to medium term. Ideally, for the longer term, a common ICT platform will be required to fully integrate all the operational aspects of managing a Customs Union and Single Domestic Space within the OECS Economic Union. As noted above, the Customs Union will be underpinned by uniform laws and procedures to deal with Customs matters, sanitary and phyto-sanitary measures, compliance with technical standards, and other trade related matters. Every Protocol Member State must apply these laws and procedures simultaneously and harmoniously to move goods securely and safely, and to protect the collective interest of the OECS region. In particular, duties and taxes on goods must also be applied in an identical manner across all the Member States. This is necessary to minimise the possibility of trade diversion based on lower rates of duty, or procedural lapses in some Member States. The collection of revenue at the external border therefore assumes even greater importance, given the “prohibition of import duties” on goods in free circulation. Import duties are defined in the RTB as “tax or surtax of Customs and other charges of equivalent effect …except duties notified under Article 7”. This in effect means that all duties and charges levied on goods by Customs cannot be applied except for nondiscriminatory duties such as VAT or Excise Tax referred to in Article 7 of the Protocol. A workable system will be designed to ensure, the collection of VAT or Excise Tax notwithstanding, that goods may be in free circulation. The applicable Customs duties will therefore be levied on goods upon entry into the Economic Union from any country outside the OECS. To avoid the need for revenue sharing in the initial stages, a proposal has been made to adopt what has been termed the “Consignment Principle”. It essentially means that duties and taxes will be collected only in the country of consignment, regardless of whether those goods first arrived at another Member State of the Union. It must be noted, however, that revenue generated from current levels of intra-OECS trade accounts for approximately 2-percent of total annual revenue. A significant proportion of that intra-OECS trade is in originating products which do not attract import duties as a result of their CARICOM Origin Status. It means therefore that goods from third countries do not represent a significant proportion of the trade between OECS States.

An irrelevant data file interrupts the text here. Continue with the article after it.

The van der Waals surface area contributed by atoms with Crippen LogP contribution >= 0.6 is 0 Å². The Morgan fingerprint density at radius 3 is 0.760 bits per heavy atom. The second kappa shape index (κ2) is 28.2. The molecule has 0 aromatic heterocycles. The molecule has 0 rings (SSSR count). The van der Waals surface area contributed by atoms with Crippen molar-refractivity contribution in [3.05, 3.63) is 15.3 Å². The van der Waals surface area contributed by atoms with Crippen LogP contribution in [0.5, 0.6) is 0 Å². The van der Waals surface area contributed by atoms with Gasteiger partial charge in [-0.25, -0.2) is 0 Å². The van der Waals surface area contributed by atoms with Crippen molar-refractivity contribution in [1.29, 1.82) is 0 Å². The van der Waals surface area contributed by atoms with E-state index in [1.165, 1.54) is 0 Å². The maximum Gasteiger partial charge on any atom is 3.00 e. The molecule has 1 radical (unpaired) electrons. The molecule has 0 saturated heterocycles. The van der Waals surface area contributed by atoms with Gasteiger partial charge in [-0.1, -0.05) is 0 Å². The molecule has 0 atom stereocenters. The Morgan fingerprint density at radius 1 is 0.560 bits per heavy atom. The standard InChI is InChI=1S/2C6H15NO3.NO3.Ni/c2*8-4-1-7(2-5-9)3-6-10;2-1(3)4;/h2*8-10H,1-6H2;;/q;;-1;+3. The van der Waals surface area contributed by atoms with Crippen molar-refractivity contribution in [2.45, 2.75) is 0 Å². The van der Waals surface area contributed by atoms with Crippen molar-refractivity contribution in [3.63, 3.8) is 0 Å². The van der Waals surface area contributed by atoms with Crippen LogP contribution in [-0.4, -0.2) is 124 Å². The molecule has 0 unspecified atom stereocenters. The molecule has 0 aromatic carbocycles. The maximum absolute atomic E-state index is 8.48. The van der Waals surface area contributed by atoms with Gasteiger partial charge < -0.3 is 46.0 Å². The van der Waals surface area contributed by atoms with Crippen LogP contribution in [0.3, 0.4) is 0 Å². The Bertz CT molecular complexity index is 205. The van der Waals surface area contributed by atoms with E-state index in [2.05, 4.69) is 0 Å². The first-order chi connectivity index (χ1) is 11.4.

Intra-OECS trade is also restricted by several factors, including the absence of reliable and affordable transportation, low volumes of products and commodities, and the current non-tariff barriers in place. The removal of the trade barriers (including duties, where applicable) provides an incentive for traders, which might result in higher production levels and encourage investment in the transportation sector. There is some complimentary work being done in the region to organize and activate the transportation sector and improve efficiency of ports through the introduction of trade facilitation measures. The Free Circulation of Goods is a means of promoting and facilitating trade in the OECS. Beyond that, there is active consideration of a number of specific trade facilitation measures within each OECS Member State as part of the WTO Trade Facilitation Agreement. In some cases those measures are being considered for a regional approach to implementation, as part of the effort to enhance trade competitiveness in the region. There are challenges to implementing the free circulation and trade facilitation measures, which are by no means insurmountable, as they can be achieved through dedication and support at all levels within the OECS. The support of the political directorate across the region has been expressed in no uncertain terms, and the business community is already demonstrating a keenness to explore the wider economic space. The citizens by and large need to be furnished with more information and the various officials need to be trained to help them understand and implement the new approaches to work occasioned by this bold initiative. The previous successes of the OECS in areas of functional cooperation are already heralded in many other places and may serve as inspiration for what is possible. Suffice to say that the implementation of the Customs Union and the Free Circulation of Goods are achievable milestones within the foreseeable future, if the drive and determination of the willing is supported by ACTION from the right quarters. The future of these islands is inextricably linked to a deeper level of integration, and failure to pursue this noble objective sooner rather than later will place future generations at risk. THE TIME TO ACT IS NOW. ¤